Old, tired, and disappointing. ‘Chain Mail‘ talks about a material so old that it ended up becoming a ludicrous attempt to make something out of nothing. Kalat, di buo, at walang direksyon. Hindi ito ang pelikula para sa mga taong naghahanap ng panibagong timpla sa Pinoy horror films.
SYNOPSIS: (from its official YouTube page) “PLEASE PASS! DON’T IGNORE!”
A usual chain mail is forwarded to a group of people. Some pass it while others ignore. One dies and is followed by a series of sudden and unexplainable deaths of others. Soon after, a revelation begins to unfold, the chain mail is cursed and so she has to find the origin and mystery behind to stop the misfortunes it may cause to anyone who fails to pass it before another life perish again. Sandra also suspects Anne is behind the tragic incidents that happened to their friends.
Will she break the curse before it’s too late or will she become one of the victims?
GENRE: Horror, Suspense
DIRECTOR: Adolfo Alix Jr.
CAST: Meg Imperial | Shy Carlos | AJ Muhlach | Rose Van Ginkel | Caleb Santos | Nadine Lustre
I can think of a number of reasons why Chain Mail actually lived up to what the title warned us that it would be. The mere concept of a cursed chain email in a social-media-driven world we live in right now feels a decade (or more) late to be translated on-screen. With this in mind, the movie is doomed to fail—and it did (probably why it lasted less than two weeks at the tills).
For one, premise pa lang based sa trailer, (correction, sa title pa lang), Chain Mail looked every bit a rehashed film material forced to work by a film outfit (Viva Films) that needed its shelved artists to appear on “something”. At least one would hope that this isn’t true—until spending more than 90 minutes watching it and confirming earlier qualms about it.
Like an annoying chain letter, napagpasa-pasahan na ang ganitong mga materyal. While macoconsider na matapang ang kung sinumang magattempt na talakayin ang konseptong dati nang nagawa, in return, one would expect na dapat may intensyong magbigay ng panibagong atake sa napaglumaan nang plot. Hindi ganun ang nangyari sa Chain Mail, or to put it bluntly, dun nag-fail si Adolfo Alix.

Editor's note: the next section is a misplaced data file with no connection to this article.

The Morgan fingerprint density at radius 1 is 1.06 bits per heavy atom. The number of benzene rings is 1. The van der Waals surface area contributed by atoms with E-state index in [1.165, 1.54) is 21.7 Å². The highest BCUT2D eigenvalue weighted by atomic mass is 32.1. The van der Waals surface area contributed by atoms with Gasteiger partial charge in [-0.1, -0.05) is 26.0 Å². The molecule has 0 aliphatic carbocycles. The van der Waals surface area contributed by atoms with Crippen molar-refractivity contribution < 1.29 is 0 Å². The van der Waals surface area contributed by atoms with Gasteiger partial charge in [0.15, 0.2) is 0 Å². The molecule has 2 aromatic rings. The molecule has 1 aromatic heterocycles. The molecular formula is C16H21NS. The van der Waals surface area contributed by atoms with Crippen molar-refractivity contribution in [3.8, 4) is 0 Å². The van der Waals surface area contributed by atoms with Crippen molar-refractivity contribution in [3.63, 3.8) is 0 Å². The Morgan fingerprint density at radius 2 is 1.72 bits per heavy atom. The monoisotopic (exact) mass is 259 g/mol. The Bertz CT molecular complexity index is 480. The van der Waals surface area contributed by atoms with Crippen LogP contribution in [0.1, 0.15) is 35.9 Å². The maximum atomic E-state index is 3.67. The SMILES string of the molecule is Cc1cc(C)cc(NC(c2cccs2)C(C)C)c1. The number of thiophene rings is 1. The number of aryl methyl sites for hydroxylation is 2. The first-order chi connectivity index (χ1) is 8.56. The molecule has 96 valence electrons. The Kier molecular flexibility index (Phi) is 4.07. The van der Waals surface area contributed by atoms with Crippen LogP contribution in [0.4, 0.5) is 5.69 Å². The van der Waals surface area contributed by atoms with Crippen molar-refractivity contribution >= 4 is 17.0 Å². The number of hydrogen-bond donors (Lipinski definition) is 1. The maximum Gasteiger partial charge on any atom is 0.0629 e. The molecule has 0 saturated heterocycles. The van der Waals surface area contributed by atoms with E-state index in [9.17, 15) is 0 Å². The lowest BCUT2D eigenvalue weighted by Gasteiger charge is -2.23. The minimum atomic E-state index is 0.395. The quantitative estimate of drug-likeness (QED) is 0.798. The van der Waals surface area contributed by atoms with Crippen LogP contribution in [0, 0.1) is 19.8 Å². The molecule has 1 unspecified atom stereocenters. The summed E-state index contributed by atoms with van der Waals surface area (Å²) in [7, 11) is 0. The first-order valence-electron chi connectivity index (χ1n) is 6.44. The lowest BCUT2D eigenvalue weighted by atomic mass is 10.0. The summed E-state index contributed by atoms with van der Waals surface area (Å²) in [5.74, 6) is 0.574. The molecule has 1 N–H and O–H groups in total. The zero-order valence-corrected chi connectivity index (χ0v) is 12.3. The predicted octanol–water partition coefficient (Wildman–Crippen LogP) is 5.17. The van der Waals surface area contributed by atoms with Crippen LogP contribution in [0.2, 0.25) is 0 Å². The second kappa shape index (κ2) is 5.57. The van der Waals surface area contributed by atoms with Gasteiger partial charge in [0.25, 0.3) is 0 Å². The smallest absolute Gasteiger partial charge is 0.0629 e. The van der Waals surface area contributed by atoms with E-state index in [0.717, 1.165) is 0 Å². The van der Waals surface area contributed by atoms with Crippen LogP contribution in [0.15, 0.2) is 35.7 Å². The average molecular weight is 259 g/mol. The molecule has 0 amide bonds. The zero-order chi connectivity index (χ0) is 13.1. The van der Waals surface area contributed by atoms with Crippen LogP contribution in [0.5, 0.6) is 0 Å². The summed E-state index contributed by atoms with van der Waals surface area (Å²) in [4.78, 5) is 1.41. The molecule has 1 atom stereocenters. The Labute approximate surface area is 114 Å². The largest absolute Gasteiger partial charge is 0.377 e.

In a word, Chain Mail is a poor copy of every tired horror film plot imaginable. More specifically, think, 2010’s Hollywood slasher flick, Chain Letter. Also noteworthy is the uncanny semblance of the film’s gored up, vengeful ghost to one of Chain Letter’s ghosts.
Magsisimula ang pelikula sa isang freak accident kung saan isa sa mga casualties si Anne (played by Nadine Lustre) sa pagsalpok ng isang pampasaherong jeepney sa, lo and behold, isang Internet shop kung saan nagbabasa ng email nya si Anne. Following this tragedy, her bestfriend, Sandra (Shy Carlos) begins to see “things”: bloody sightings, mutilated corpses, whispering ghosts, the works.
This goes on for a while until one death snowballs into another, and by some weird line of reasoning, they end up concluding, without any form of subtlety whatsoever, that it is all because of a chain mail. Unbelievable as it sounds, they all agreed that the curse did come from a forwarded email. Send the e-mail to seven people in nine days (sounds familiar?), you get unbelievable luck, ignore it, then you end up in a gory death sequence. That’s when the cat-and-mouse game of finding the key to end the curse began (which happens during the last 20minutes of the film).
Again, like an annoying chain letter that requires to be sent to just about anyone you know, parang ganun ang reigning concept sa pagbuo ng pelikula. The screen writers, yes all four of them (including the director), just seemed to pack its script with every formulaic sequences they could think of, not minding how the narrative gets too convoluted to be absorbed by the viewers.
Di nakatulong sa pagprogress ng kuwento ang mga unnecessary subplots gaya ng household issues nila Sandra, maging ang pag-singit ng love angle sa characters nila Meg Imperial at AJ Muhlach. From the looks of it, it was merely driven for the purpose of testing the waters for these developing young love teams, probably for projects lined up in the future.